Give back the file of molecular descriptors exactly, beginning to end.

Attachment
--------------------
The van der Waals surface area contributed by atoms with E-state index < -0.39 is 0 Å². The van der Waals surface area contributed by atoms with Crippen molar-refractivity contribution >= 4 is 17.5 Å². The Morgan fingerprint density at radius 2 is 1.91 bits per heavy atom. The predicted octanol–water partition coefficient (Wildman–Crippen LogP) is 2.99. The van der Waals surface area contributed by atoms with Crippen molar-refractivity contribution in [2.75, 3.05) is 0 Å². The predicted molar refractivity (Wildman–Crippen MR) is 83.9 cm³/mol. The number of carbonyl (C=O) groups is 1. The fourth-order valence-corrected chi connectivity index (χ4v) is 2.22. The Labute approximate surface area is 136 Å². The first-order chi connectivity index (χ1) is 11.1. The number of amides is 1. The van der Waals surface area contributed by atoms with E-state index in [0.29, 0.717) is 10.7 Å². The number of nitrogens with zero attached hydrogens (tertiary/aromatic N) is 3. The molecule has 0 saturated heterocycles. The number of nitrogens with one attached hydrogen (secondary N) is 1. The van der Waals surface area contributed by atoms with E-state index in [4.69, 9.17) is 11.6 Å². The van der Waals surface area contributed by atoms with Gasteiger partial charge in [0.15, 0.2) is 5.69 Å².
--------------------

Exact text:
The van der Waals surface area contributed by atoms with E-state index < -0.39 is 0 Å². The van der Waals surface area contributed by atoms with Crippen molar-refractivity contribution >= 4 is 17.5 Å². The Morgan fingerprint density at radius 2 is 1.91 bits per heavy atom. The predicted octanol–water partition coefficient (Wildman–Crippen LogP) is 2.99. The van der Waals surface area contributed by atoms with Crippen molar-refractivity contribution in [2.75, 3.05) is 0 Å². The predicted molar refractivity (Wildman–Crippen MR) is 83.9 cm³/mol. The number of carbonyl (C=O) groups is 1. The fourth-order valence-corrected chi connectivity index (χ4v) is 2.22. The Labute approximate surface area is 136 Å². The first-order chi connectivity index (χ1) is 11.1. The number of amides is 1. The van der Waals surface area contributed by atoms with E-state index in [0.29, 0.717) is 10.7 Å². The number of nitrogens with zero attached hydrogens (tertiary/aromatic N) is 3. The molecule has 0 saturated heterocycles. The number of nitrogens with one attached hydrogen (secondary N) is 1. The van der Waals surface area contributed by atoms with E-state index in [4.69, 9.17) is 11.6 Å². The van der Waals surface area contributed by atoms with Gasteiger partial charge in [0.15, 0.2) is 5.69 Å².